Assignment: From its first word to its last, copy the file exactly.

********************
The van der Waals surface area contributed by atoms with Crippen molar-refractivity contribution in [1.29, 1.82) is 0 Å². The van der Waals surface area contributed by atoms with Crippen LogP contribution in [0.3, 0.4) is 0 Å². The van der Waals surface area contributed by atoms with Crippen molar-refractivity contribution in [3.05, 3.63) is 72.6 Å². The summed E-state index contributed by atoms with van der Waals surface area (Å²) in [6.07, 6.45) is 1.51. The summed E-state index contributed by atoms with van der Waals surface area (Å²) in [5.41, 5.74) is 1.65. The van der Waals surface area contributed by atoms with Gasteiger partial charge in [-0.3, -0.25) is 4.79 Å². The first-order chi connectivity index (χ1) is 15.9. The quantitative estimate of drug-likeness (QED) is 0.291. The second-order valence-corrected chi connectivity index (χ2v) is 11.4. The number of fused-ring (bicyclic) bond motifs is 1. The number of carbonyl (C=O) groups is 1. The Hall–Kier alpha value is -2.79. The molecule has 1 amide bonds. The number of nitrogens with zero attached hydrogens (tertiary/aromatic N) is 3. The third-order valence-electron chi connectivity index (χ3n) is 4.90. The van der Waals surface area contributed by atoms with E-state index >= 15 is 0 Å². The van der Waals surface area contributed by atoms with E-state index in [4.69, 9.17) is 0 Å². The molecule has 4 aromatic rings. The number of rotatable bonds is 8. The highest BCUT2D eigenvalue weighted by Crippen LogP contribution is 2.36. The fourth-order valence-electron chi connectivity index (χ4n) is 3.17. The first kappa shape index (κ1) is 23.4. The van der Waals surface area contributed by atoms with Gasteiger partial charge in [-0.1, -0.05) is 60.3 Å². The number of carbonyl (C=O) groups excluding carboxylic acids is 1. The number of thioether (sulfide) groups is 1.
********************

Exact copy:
The van der Waals surface area contributed by atoms with Crippen molar-refractivity contribution in [1.29, 1.82) is 0 Å². The van der Waals surface area contributed by atoms with Crippen LogP contribution in [0.3, 0.4) is 0 Å². The van der Waals surface area contributed by atoms with Crippen molar-refractivity contribution in [3.05, 3.63) is 72.6 Å². The summed E-state index contributed by atoms with van der Waals surface area (Å²) in [6.07, 6.45) is 1.51. The summed E-state index contributed by atoms with van der Waals surface area (Å²) in [5.41, 5.74) is 1.65. The van der Waals surface area contributed by atoms with Gasteiger partial charge in [-0.3, -0.25) is 4.79 Å². The first-order chi connectivity index (χ1) is 15.9. The quantitative estimate of drug-likeness (QED) is 0.291. The second-order valence-corrected chi connectivity index (χ2v) is 11.4. The number of fused-ring (bicyclic) bond motifs is 1. The number of carbonyl (C=O) groups is 1. The Hall–Kier alpha value is -2.79. The molecule has 1 amide bonds. The number of nitrogens with zero attached hydrogens (tertiary/aromatic N) is 3. The third-order valence-electron chi connectivity index (χ3n) is 4.90. The van der Waals surface area contributed by atoms with E-state index >= 15 is 0 Å². The van der Waals surface area contributed by atoms with E-state index in [4.69, 9.17) is 0 Å². The molecule has 4 aromatic rings. The number of rotatable bonds is 8. The highest BCUT2D eigenvalue weighted by Crippen LogP contribution is 2.36. The fourth-order valence-electron chi connectivity index (χ4n) is 3.17. The first kappa shape index (κ1) is 23.4. The van der Waals surface area contributed by atoms with Gasteiger partial charge in [-0.1, -0.05) is 60.3 Å². The number of carbonyl (C=O) groups excluding carboxylic acids is 1. The number of thioether (sulfide) groups is 1.